The Golden State by Lydia Kiesling | The Golden State was a novel I first learned about on several "Best of 2018" lists and is meant to be about a young single mother who leaves in Bay Area to live in the high desert.  Perhaps because of the geographic similarities, the book reminded me of Rachel Kushner's The Mars Room, one of my favorite reads of 2018, and I instinctively (read: impulsively) bought it.

What books are on your reading shortlist?  Let me know on Instagram @thelexicondevil.

Thursday, January 10, 2019

Three Books That Owned My Heart in 2018


Over the past couple of weeks, I have been trying to narrow down the *best* books that I read in what was, overall, a banner reading year.  I had a lot of five star reads in 2018, but highlighting each of the fantastic books I picked up in the past twelve months seemed like a copout-- let's be honest, not all five-star reads are created equally. Instead, I have opted to highlight the three books I read last year that now own a small piece of my heart.  If I could force copies of these books into your hands (or into your letterbox, or between your windshield wipers, or stacked neatly under your doormat), I would.  They are THAT GOOD.

I Am, I Am, I Am: Seventeen Brushes with Death by Maggie O'Farrell | As it's title implies, this inventive memoir is told through a series of brushes with had with death that the author has experienced throughout her lifetime.  Recounting a chance run-in with a soon-to-be serial killer, a childhood illness that shaped her life (an illness that almost ended her life again during childbirth), harrowing escapes from dangerous men while on holiday, as well as her daughter's life-threatening anaphylactic reactions to common allergens.  I Am, I Am, I Am is as much about the perilousness of being a woman living her day-to-day life, where taking a walk after work could lead to your murder, as it is about O'Farrell's remarkable, literary life.

The Mars Room by Rachel Kushner | My first foray into Kushner work, The Flamethrowers (2013), was a hard pass from me (you can read my review here).  Her latest, a finalist for the 2018 Man Booker Prize, really struck a chord and has been a read I have had trouble shaking months later.  The novel follows Romy Hall, a single mother and former sex worker now serving a life sentence for the murder of her stalker.  Kushner could very easily have angled the novel to exploit the seedier details of Romy's experience; instead, she crafts a nuanced work that considers the confluence of circumstances that catch young women in the correctional system.  Written with a detachment that heightens the hopelessness of Romy's circumstances and the haunted atmosphere of the novel's Northern and Central California setting, The Mars Room is one of the most gripping and emotionally wretching reads of the decade.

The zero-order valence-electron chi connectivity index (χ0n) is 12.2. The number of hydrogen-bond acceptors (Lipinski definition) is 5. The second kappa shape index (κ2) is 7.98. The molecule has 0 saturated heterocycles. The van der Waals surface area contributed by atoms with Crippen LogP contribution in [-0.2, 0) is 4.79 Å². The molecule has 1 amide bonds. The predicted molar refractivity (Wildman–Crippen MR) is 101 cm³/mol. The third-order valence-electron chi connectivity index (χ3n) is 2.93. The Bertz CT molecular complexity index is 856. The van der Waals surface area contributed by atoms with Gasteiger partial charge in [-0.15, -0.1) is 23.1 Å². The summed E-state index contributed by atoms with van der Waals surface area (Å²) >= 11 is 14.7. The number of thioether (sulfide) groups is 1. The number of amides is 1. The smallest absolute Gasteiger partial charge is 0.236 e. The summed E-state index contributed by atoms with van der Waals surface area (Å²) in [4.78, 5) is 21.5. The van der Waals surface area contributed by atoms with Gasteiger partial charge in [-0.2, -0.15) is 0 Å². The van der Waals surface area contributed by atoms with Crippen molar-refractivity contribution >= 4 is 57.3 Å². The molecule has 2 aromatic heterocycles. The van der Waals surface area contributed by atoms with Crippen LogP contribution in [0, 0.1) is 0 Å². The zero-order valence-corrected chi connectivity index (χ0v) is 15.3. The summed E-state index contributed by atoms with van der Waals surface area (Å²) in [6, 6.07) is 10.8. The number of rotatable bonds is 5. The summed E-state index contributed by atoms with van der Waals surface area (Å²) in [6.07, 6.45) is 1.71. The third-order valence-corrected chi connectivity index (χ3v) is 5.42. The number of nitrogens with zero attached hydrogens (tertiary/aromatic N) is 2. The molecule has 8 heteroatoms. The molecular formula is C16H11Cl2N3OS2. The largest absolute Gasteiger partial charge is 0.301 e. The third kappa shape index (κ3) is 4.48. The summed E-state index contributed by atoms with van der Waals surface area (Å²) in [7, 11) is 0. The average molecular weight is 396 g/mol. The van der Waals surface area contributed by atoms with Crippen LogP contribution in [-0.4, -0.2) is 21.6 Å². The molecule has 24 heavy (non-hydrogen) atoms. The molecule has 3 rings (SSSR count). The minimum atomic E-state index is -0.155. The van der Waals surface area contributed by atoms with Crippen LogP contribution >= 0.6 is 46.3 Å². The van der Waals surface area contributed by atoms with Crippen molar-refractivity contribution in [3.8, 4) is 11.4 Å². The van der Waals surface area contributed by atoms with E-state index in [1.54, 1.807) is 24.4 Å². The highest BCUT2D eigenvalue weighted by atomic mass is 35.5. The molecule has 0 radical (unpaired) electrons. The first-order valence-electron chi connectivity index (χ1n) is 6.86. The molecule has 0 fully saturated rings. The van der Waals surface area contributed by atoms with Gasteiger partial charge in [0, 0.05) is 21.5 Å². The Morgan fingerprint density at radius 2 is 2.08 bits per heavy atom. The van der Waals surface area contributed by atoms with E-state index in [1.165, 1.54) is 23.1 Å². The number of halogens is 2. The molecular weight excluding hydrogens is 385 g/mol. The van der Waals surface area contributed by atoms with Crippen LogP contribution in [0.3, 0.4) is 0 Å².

The Friend by Sigrid Nunez | Earlier this year, established novelist, Sigrid Nunez's latest work, The Friend was the surprise winner for the prestigious National Book Award.  While the novel may have seemed the critical dark horse going into the competition, it is without question the most moving new release of the past fifteen years.  When her oldest and dearest friend, a fellow writer, commits suicide, the narrator is consumed by grief and left in charge of her friend's aged Great Dane.  Throughout the novel, the narrator transfers her love and attention to the dog, whereby the hound becomes a proxy for the faithful companion she lost and symbol of her fidelity (in all of its incarnations) to the most significant relationship of her life.  The Friend isn't just about a sad lady and a sad dog, or even just a meditation on grief; rather, it is a delicately insightful look at the ways in which we process the tragedies that befall us and find the will to live in spite of them.

What books had purchase over your heart in 2018?  Let me know in the comments or on Insta @thelexicondevil.
Monday, January 7, 2019

Five Tips for Setting (and Reaching) Your 2019 GoodReads Goal



It's that time of year again: time to set a new reading goal for the annual GoodReads Reading Challenge.

Within the bookish corners of the Internet, the GoodReads Reading Challenge is THE metric for measuring one's literary year.  Meeting or exceeding one's annual reading goal is a point of pride while falling short can cast a pall over a year's literary highlights.

Personally speaking, I have met my goal seven of the eight times I have participated in the Reading Challenge.  These successes (and notable failure-- I see you, 2013!) have given me some insights into mediating my lofty literary ambitions and my full-time-job-having-adult-lady-who-wants-to-go-to-bed-at-eight reality.